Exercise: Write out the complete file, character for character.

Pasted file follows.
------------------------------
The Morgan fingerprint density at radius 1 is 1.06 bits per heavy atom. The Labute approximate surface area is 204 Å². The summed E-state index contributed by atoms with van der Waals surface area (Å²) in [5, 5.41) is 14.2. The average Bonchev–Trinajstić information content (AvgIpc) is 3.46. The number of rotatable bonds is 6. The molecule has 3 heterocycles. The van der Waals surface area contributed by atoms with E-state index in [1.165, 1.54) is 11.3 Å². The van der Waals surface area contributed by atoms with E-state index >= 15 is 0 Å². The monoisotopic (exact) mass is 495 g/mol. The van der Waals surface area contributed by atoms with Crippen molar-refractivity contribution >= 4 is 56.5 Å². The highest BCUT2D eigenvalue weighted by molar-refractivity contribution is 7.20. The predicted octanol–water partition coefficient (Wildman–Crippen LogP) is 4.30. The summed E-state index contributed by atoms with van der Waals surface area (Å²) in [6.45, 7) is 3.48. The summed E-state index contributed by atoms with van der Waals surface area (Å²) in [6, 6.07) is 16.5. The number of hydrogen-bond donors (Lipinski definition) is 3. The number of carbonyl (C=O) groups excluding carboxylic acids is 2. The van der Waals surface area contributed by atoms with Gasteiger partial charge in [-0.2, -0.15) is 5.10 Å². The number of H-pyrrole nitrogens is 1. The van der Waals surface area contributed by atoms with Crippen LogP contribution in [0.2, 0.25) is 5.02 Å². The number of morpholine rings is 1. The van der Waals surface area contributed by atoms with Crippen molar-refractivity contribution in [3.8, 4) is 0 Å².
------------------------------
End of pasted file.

The Morgan fingerprint density at radius 1 is 1.06 bits per heavy atom. The Labute approximate surface area is 204 Å². The summed E-state index contributed by atoms with van der Waals surface area (Å²) in [5, 5.41) is 14.2. The average Bonchev–Trinajstić information content (AvgIpc) is 3.46. The number of rotatable bonds is 6. The molecule has 3 heterocycles. The van der Waals surface area contributed by atoms with E-state index in [1.165, 1.54) is 11.3 Å². The van der Waals surface area contributed by atoms with E-state index >= 15 is 0 Å². The monoisotopic (exact) mass is 495 g/mol. The van der Waals surface area contributed by atoms with Crippen molar-refractivity contribution >= 4 is 56.5 Å². The highest BCUT2D eigenvalue weighted by molar-refractivity contribution is 7.20. The predicted octanol–water partition coefficient (Wildman–Crippen LogP) is 4.30. The summed E-state index contributed by atoms with van der Waals surface area (Å²) in [6.45, 7) is 3.48. The summed E-state index contributed by atoms with van der Waals surface area (Å²) in [6, 6.07) is 16.5. The number of hydrogen-bond donors (Lipinski definition) is 3. The number of carbonyl (C=O) groups excluding carboxylic acids is 2. The van der Waals surface area contributed by atoms with Gasteiger partial charge in [-0.2, -0.15) is 5.10 Å². The number of H-pyrrole nitrogens is 1. The van der Waals surface area contributed by atoms with Crippen LogP contribution in [0.2, 0.25) is 5.02 Å². The number of morpholine rings is 1. The van der Waals surface area contributed by atoms with Crippen molar-refractivity contribution in [3.8, 4) is 0 Å².